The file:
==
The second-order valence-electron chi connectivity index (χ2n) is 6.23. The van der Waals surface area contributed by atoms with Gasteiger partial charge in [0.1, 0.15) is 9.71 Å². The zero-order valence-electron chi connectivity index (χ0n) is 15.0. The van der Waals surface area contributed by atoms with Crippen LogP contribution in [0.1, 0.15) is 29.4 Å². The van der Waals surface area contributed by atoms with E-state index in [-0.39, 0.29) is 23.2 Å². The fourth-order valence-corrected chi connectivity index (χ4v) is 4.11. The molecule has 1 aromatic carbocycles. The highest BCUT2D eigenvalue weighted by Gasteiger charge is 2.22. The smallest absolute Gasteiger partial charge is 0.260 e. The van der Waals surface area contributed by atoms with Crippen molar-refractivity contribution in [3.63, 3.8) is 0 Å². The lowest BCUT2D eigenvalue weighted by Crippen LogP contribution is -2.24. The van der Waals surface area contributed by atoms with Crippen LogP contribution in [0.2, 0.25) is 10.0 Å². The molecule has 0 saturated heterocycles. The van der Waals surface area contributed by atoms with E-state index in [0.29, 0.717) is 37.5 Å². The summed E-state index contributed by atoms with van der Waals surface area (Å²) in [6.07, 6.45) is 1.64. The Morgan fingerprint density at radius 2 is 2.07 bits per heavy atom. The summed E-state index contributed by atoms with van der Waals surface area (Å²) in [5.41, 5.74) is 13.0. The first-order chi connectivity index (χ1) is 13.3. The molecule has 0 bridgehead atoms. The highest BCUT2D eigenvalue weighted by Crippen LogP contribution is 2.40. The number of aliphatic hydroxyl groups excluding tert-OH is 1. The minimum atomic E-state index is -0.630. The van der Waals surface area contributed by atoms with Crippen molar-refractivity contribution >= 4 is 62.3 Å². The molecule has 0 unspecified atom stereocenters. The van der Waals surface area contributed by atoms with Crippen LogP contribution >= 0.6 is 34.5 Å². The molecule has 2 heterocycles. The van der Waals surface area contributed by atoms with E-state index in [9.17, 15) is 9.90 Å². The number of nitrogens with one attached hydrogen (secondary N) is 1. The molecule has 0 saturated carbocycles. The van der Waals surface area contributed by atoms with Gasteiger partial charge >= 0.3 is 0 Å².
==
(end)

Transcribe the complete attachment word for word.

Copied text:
The second-order valence-electron chi connectivity index (χ2n) is 6.23. The van der Waals surface area contributed by atoms with Gasteiger partial charge in [0.1, 0.15) is 9.71 Å². The zero-order valence-electron chi connectivity index (χ0n) is 15.0. The van der Waals surface area contributed by atoms with Crippen LogP contribution in [0.1, 0.15) is 29.4 Å². The van der Waals surface area contributed by atoms with E-state index in [-0.39, 0.29) is 23.2 Å². The fourth-order valence-corrected chi connectivity index (χ4v) is 4.11. The molecule has 1 aromatic carbocycles. The highest BCUT2D eigenvalue weighted by Gasteiger charge is 2.22. The smallest absolute Gasteiger partial charge is 0.260 e. The van der Waals surface area contributed by atoms with Crippen molar-refractivity contribution in [3.63, 3.8) is 0 Å². The lowest BCUT2D eigenvalue weighted by Crippen LogP contribution is -2.24. The van der Waals surface area contributed by atoms with Crippen LogP contribution in [0.2, 0.25) is 10.0 Å². The molecule has 0 saturated heterocycles. The van der Waals surface area contributed by atoms with E-state index in [0.29, 0.717) is 37.5 Å². The summed E-state index contributed by atoms with van der Waals surface area (Å²) in [6.07, 6.45) is 1.64. The Morgan fingerprint density at radius 2 is 2.07 bits per heavy atom. The summed E-state index contributed by atoms with van der Waals surface area (Å²) in [5.41, 5.74) is 13.0. The first-order chi connectivity index (χ1) is 13.3. The molecule has 0 bridgehead atoms. The highest BCUT2D eigenvalue weighted by Crippen LogP contribution is 2.40. The number of aliphatic hydroxyl groups excluding tert-OH is 1. The minimum atomic E-state index is -0.630. The van der Waals surface area contributed by atoms with Crippen molar-refractivity contribution >= 4 is 62.3 Å². The molecule has 0 unspecified atom stereocenters. The van der Waals surface area contributed by atoms with Crippen LogP contribution >= 0.6 is 34.5 Å². The molecule has 2 heterocycles. The van der Waals surface area contributed by atoms with E-state index in [9.17, 15) is 9.90 Å². The number of nitrogens with one attached hydrogen (secondary N) is 1. The molecule has 0 saturated carbocycles. The van der Waals surface area contributed by atoms with Gasteiger partial charge >= 0.3 is 0 Å².